The Airbnb platform has helped thousands of Scottish hosts monetise their spaces and their passions while keeping the financial benefits of tourism in their own communities. It is often the preferred choice of travellers who are looking for more affordable and flexible accommodation options and can unlock new opportunities for travel for everyone.
In a survey of guests that visited Scotland last year, over a third opted for Airbnb to have a more local experience, and more than half said they probably wouldn’t have visited the area where they stayed had it not been for their listing and that the money they saved on their accommodation meant they spent more in the community.
With up to 97 pence of each pound spent on the platform being paid directly to hosts, Airbnb also boosts the incomes of Scotland’s residents, whilst helping pubs, restaurants and local businesses reach new consumers. That’s why travel on Airbnb boosted the Scottish economy by an average of £2 million a day last year alone.
Airbnb has long supported fair and proportionate regulation in Scotland so that cities, towns and villages can all enjoy the benefits of home sharing and its contribution to the sustainable growth of tourism.
However, the regulatory proposals put forward by the Scottish Government for the future of short term lets fail to strike this balance. Two weeks ago, we wrote to the Scottish Government with our concerns that such a move could risk developing a fragmented and onerous system that prevents everyday hosts and families from participating in home sharing, many of whom rely on the income to help make ends meet.
Today, BritainThinks, an independent insight consultancy, has published its findings from a consultation with Scottish stakeholders in the housing and tourism sectors on the future of short term let rules in Scotland.
The report highlights the concern amongst local authority and industry stakeholders outside Edinburgh that the proposed regulations risk overreaching and will result in a fragmented and complex system for hosts. This concern is compounded by the context of COVID-19 and its crippling impact on the Scottish tourism economy and the wider industries it supports.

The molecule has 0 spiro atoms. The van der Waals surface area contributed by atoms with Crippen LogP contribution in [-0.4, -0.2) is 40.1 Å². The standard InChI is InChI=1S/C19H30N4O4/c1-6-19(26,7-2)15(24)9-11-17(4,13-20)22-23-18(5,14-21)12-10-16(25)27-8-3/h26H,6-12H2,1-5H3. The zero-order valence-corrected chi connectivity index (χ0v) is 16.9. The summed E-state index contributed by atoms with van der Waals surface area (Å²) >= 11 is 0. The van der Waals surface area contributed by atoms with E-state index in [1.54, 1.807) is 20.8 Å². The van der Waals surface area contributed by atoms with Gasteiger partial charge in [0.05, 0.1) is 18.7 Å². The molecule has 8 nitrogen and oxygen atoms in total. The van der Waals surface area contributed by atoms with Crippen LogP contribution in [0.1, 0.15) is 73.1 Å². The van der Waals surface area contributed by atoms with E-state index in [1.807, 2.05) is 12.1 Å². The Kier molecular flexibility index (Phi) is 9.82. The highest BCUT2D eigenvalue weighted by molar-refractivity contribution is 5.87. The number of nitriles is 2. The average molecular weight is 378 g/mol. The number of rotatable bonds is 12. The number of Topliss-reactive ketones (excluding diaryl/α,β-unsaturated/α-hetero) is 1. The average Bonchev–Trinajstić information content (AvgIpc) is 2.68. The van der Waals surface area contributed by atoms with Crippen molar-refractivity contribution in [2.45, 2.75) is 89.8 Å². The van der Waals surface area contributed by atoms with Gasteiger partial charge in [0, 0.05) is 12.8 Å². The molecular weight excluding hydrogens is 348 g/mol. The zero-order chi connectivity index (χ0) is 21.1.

The consultation was commissioned by Airbnb in order to collaborate with stakeholders across the UK and help develop proportionate and clear rules for short term letting that works for hosts and the communities that they call home. The consultation and its findings were developed with advice from Dr. Marina Novelli, Professor of Tourism and International Development of the University of Brighton.
Patrick Robinson, Director of Public Policy at Airbnb, said, “We want to work with the Scottish Government and help develop home sharing rules that work for everyone but this report highlights the risk of locking ourselves into a future where regulation intended for Edinburgh risks holding back the rest of Scotland. At a time when local economies are on their knees, we believe a better way is possible for both Edinburgh and the rest of Scotland. That’s why we’re calling on the Scottish Government to recognise these concerns and ensure a greater level of flexibility for the different needs of local authorities and types of hosts than what is currently proposed.”
Under the proposed regulatory system by the Scottish Government, all local authorities must have a licencing scheme open for applications by April 2022 that includes certain mandatory conditions. This would cover all types of short term letting activity, including someone who wishes to let a spare room in their own home for a single night a year. Local authorities can then choose to add additional conditions, such as “replacing wood floors with carpeted or vinyl flooring.” This fragmented system is in contrast to the private rented sector where landlords register through a nationally consistent online system that takes just 20 minutes to complete.
Airbnb has already stated its support for effective regulatory systems that provide an easy to follow digital process that is consistent throughout the entire country and promotes responsible hosting.
Airbnb looks forward to working with the Scottish Government to protect ordinary people who want to share their homes through a tiered approach to licensing, conduct an impact assessment to understand the cost for hosts and the economy, and explore a phased implementation to enable local authorities to make the right steps, at the right time for local communities.
You can read the full report here.